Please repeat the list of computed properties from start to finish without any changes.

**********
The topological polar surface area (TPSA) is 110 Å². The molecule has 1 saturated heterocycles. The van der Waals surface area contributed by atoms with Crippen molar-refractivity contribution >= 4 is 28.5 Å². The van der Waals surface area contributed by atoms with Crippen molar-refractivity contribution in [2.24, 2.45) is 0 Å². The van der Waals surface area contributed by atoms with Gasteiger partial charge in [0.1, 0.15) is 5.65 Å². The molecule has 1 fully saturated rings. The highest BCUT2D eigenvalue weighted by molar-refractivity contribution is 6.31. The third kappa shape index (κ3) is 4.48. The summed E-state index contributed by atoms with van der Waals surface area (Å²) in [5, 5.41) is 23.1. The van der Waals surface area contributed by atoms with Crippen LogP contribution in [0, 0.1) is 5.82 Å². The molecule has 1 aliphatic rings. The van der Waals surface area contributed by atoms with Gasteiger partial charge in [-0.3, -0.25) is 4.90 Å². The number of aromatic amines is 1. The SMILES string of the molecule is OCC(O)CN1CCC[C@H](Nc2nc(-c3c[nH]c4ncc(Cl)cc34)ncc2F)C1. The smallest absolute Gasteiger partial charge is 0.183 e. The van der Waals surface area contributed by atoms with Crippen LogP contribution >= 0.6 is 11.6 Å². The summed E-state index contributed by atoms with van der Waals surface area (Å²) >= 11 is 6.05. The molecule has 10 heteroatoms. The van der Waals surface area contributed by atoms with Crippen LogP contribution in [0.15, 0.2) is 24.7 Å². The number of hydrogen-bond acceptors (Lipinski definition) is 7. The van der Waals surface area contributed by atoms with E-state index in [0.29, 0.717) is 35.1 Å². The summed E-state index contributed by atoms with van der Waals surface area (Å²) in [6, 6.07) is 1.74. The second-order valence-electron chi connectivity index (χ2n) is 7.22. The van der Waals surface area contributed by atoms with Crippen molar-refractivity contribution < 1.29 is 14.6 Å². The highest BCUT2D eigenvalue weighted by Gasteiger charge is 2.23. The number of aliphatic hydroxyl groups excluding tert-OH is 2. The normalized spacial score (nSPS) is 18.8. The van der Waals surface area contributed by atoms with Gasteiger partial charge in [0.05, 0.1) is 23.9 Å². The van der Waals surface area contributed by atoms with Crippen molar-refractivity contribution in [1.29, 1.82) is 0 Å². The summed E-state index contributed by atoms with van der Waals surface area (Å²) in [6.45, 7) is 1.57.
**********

The topological polar surface area (TPSA) is 110 Å². The molecule has 1 saturated heterocycles. The van der Waals surface area contributed by atoms with Crippen molar-refractivity contribution >= 4 is 28.5 Å². The van der Waals surface area contributed by atoms with Crippen molar-refractivity contribution in [2.24, 2.45) is 0 Å². The van der Waals surface area contributed by atoms with Gasteiger partial charge in [0.1, 0.15) is 5.65 Å². The molecule has 1 fully saturated rings. The highest BCUT2D eigenvalue weighted by molar-refractivity contribution is 6.31. The third kappa shape index (κ3) is 4.48. The summed E-state index contributed by atoms with van der Waals surface area (Å²) in [5, 5.41) is 23.1. The van der Waals surface area contributed by atoms with Crippen LogP contribution in [0, 0.1) is 5.82 Å². The molecule has 1 aliphatic rings. The van der Waals surface area contributed by atoms with Gasteiger partial charge in [-0.3, -0.25) is 4.90 Å². The number of aromatic amines is 1. The SMILES string of the molecule is OCC(O)CN1CCC[C@H](Nc2nc(-c3c[nH]c4ncc(Cl)cc34)ncc2F)C1. The smallest absolute Gasteiger partial charge is 0.183 e. The van der Waals surface area contributed by atoms with Crippen LogP contribution >= 0.6 is 11.6 Å². The summed E-state index contributed by atoms with van der Waals surface area (Å²) >= 11 is 6.05. The molecule has 10 heteroatoms. The van der Waals surface area contributed by atoms with Crippen LogP contribution in [0.15, 0.2) is 24.7 Å². The number of hydrogen-bond acceptors (Lipinski definition) is 7. The van der Waals surface area contributed by atoms with E-state index in [0.29, 0.717) is 35.1 Å². The summed E-state index contributed by atoms with van der Waals surface area (Å²) in [6, 6.07) is 1.74. The second-order valence-electron chi connectivity index (χ2n) is 7.22. The van der Waals surface area contributed by atoms with Crippen molar-refractivity contribution < 1.29 is 14.6 Å². The highest BCUT2D eigenvalue weighted by Gasteiger charge is 2.23. The number of aliphatic hydroxyl groups excluding tert-OH is 2. The normalized spacial score (nSPS) is 18.8. The van der Waals surface area contributed by atoms with Gasteiger partial charge in [0.05, 0.1) is 23.9 Å². The van der Waals surface area contributed by atoms with Crippen molar-refractivity contribution in [1.29, 1.82) is 0 Å². The summed E-state index contributed by atoms with van der Waals surface area (Å²) in [6.45, 7) is 1.57.